November Nicole is my "angel baby". I was a teenager
when this precious angel entered my life and just as quickly left. I know what killed my precious November. It
was a form of cancer. In the early stages of my pregnancy, some of the placenta cells mutated and became malignant.
They formed a tumor instead of a normal placenta, locking my baby inside. As time, and the cancer progressed, it cut
off the supply of blood and oxygen to November, thus starving and suffocating her to death. I did not know anything
was wrong with my pregnancy until November was gone. I was anxiously anticipating hearing her heartbeat and seeing the
first ultrasound. But, things didn't happen like I expected. On my 16th birthday, I began bleeding, which sent
me to the doctor. According to lab results, I was still pregnant. According to a physical exam, I was still pregnant.
But...they found no heartbeat. The doctor tried to relieve my fears by saying that it's not always easily detectable.
But an ultrasound would show them the heartbeat. That wasn't what happened. There was no heartbeat...for that
matter, there was no body...only a head. November was gone. I saw her little head...the eye sockets, the nose
indention, the form of her mouth. But, her life was over. That was the worst day of my life. They thought
they could remove her with a D and C. But, that was unsuccessful. I had to have a cescerian to "deliver" her remains.
In the process, part of my uterus had to be removed as well as the fallopian tube being disconnected. On my front page,
you read about babies being "laid to rest" in paper bags. Well, that was my November...except it wasn't a paper bag.
It was a paper towel. What happened to November after "delivery" is the most heart wrenching thing of all. First,
she was not thought of as a baby, or even a fetus. She became a research project. She was sent to pathology.
Where she was analyzed, disected, viewed under a microscope, and had cell and gene tests run on her. They discovered
two things from their tests. 1. "It" was the remains of a girl. 2. "It" was malignant. When
they finished their tests, they wadded "It" up in a paper towel and tossed it into a biohazardous waste recepticle with the
syringes and test tubes, etc. And sent "It" off to be incenerated with medical garbage.
"It"...that was a word I heard a lot during my hospital stay
on the Maternity floor, a few doors down from the nursery. Day and night, I heard babies crying. I heard parents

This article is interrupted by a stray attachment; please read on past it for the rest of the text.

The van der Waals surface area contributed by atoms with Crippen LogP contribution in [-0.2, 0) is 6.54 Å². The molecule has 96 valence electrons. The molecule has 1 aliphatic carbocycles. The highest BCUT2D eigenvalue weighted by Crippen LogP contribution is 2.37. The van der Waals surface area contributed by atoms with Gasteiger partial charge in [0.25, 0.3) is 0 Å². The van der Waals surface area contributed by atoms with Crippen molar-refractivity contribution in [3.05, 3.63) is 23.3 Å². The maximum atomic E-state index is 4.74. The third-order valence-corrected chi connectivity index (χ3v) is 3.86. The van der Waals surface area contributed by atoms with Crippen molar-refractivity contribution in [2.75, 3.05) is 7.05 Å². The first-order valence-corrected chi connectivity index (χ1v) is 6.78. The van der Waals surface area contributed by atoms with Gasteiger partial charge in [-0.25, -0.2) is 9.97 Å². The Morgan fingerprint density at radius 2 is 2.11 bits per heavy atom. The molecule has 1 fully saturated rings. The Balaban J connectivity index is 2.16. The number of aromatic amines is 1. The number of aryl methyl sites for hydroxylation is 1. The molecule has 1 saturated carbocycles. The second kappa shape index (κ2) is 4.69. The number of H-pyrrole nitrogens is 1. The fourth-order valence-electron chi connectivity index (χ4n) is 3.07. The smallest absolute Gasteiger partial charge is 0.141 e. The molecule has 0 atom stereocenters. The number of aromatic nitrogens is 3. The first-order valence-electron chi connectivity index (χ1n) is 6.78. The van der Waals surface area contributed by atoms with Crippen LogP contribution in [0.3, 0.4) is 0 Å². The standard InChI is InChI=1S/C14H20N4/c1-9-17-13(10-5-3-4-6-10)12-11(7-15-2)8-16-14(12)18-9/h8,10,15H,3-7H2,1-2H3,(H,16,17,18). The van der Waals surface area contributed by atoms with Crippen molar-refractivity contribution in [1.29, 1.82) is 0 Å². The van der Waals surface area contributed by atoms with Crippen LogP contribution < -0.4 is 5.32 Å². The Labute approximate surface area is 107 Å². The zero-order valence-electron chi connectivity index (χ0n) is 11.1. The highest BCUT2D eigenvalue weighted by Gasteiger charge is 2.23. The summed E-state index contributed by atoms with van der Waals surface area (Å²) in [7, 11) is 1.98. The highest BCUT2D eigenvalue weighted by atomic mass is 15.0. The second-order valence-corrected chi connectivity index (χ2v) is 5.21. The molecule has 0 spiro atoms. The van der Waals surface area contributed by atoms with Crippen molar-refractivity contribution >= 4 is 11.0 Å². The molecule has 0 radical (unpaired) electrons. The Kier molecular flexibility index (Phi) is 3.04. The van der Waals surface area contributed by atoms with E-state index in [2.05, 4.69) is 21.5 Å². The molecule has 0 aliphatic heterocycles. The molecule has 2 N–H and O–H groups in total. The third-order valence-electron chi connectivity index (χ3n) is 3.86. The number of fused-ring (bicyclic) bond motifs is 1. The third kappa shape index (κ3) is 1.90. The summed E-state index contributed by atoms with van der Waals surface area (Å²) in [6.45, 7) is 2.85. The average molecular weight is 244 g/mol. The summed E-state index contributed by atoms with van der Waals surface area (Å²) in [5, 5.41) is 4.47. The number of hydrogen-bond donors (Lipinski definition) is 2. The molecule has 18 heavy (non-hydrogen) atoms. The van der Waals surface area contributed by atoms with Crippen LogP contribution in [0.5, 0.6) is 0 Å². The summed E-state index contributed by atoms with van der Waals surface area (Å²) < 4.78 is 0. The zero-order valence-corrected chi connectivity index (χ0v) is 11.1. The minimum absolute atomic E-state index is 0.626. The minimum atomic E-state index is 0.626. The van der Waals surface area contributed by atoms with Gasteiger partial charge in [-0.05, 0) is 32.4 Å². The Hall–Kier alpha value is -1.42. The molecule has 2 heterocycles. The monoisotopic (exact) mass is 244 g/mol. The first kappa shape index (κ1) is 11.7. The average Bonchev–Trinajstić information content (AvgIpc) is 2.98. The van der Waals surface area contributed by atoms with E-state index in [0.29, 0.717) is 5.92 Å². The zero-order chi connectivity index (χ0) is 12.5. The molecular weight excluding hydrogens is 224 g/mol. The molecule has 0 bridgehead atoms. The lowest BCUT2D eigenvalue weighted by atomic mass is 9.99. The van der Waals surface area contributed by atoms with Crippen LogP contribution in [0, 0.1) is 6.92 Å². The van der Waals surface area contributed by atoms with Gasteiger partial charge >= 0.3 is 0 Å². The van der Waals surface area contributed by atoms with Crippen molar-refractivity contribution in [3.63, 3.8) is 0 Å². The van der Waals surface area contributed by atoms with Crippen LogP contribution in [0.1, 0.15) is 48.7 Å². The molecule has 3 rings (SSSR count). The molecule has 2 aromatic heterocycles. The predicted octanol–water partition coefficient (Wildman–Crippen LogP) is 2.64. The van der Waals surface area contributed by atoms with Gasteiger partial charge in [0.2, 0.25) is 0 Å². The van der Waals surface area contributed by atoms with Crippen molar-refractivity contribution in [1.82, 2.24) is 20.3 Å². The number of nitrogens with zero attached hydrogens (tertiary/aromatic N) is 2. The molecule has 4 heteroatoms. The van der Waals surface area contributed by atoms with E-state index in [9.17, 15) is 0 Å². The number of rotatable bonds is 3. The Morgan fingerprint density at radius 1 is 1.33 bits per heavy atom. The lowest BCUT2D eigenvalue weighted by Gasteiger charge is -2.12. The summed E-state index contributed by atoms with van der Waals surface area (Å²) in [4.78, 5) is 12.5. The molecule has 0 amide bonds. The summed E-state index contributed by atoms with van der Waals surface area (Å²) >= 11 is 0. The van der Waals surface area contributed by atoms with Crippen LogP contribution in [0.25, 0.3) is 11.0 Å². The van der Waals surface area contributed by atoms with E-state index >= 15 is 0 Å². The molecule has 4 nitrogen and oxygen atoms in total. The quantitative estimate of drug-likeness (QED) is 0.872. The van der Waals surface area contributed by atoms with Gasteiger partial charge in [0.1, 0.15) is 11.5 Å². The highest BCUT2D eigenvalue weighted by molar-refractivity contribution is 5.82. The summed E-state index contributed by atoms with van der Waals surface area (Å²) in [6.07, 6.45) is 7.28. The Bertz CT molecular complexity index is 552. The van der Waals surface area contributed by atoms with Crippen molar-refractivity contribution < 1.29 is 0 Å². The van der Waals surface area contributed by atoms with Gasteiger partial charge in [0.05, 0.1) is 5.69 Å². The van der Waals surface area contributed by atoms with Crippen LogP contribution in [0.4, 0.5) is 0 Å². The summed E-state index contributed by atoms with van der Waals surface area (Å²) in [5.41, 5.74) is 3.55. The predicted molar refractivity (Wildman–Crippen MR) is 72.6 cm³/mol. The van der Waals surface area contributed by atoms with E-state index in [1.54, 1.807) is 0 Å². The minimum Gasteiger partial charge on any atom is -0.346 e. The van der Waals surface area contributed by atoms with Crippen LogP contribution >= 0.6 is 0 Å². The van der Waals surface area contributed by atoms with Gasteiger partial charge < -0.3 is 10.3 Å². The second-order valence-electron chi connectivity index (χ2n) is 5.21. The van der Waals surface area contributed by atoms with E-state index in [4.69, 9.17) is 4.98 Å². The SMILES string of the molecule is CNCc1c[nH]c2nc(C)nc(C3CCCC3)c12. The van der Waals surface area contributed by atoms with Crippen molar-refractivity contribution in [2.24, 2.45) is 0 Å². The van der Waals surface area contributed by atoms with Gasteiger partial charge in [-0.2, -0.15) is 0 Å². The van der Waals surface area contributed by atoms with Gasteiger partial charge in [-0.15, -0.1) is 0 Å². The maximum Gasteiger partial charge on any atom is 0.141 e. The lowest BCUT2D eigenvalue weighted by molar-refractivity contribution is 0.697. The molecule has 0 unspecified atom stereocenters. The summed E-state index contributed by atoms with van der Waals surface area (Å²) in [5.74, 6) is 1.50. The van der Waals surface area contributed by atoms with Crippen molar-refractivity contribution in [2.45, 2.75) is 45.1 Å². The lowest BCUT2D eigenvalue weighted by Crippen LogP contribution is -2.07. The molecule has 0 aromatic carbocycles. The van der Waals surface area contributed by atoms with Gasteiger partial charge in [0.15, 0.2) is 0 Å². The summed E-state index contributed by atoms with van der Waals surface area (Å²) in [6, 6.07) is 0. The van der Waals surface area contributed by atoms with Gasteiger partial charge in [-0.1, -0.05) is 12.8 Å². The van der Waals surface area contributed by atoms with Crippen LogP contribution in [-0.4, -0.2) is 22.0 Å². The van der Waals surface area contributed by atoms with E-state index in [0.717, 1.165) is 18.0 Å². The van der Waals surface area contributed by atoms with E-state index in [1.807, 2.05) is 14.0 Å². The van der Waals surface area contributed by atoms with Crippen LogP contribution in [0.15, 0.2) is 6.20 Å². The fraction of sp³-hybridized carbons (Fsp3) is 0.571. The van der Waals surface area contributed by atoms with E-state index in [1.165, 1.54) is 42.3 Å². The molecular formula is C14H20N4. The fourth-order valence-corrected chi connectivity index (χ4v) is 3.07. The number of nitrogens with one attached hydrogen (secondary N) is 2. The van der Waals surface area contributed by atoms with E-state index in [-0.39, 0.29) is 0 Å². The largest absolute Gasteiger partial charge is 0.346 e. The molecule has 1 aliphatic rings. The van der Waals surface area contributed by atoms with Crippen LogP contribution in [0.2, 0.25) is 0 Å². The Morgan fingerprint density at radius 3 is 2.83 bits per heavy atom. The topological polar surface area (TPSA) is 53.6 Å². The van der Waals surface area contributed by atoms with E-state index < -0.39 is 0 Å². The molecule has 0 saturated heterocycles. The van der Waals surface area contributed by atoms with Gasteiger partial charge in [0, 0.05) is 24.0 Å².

in the next room with their babies, I heard bassinets being pushed up and down the hall. I was angry. Here was
all these healthy babies, and I was glad the babies were healthy, but...angry because mine was gone. When doctors or
nurses "discussed" November with me, she was simply reffered to as "It". I heard "It" was dead, "It" was cancer, "It"
was killing me, and on and on and on. But, even though my baby was surrounded by a tumor...the tumor was NOT my baby.
The tumor was an "It", but what was inside that tumor was my baby girl, and she was most definately not an "It".
I got all the comments about "oh you can have more", "it just
wasn't meant to be", "you were too young for a baby", etc. Was I too young? Yes. Did that change how much
my heart broke for that baby? No. I underwent months of chemotherapy after I lost November. But, I did eventually
beat the cancer that stole my daughter's life. I named my daughter too...November became her first name in the hospital,
before I discovered I had been carrying a girl. And after I learned of her sex, I thought of a good girls middle name
to go with November...and thus Nicole emerged. So, my little Angel is November Nicole.
Now, I sew for tiny babies and mom's like me who never get
to hold their precious little one. I would not wish this type of pain and heartbrake on my worst enemy. But, sadly,
this happens. Babies do die, and for some, all they will ever need is one tiny outfit, and tiny blankie. For some,
they are like my November and all I can do is leave their heartbroken mom with a token of love...a "Mother's Tears Hankie"...because
believe me...the tears don't end. Even years later, there are still tears for November Nicole. I will always love
her, and I will always miss her. But, her legacy lives on through my charity work. With every little gown, or
every little hankie, I "Remember November".
To learn more about the cancer that took November's life, click on my angel's snowglobe.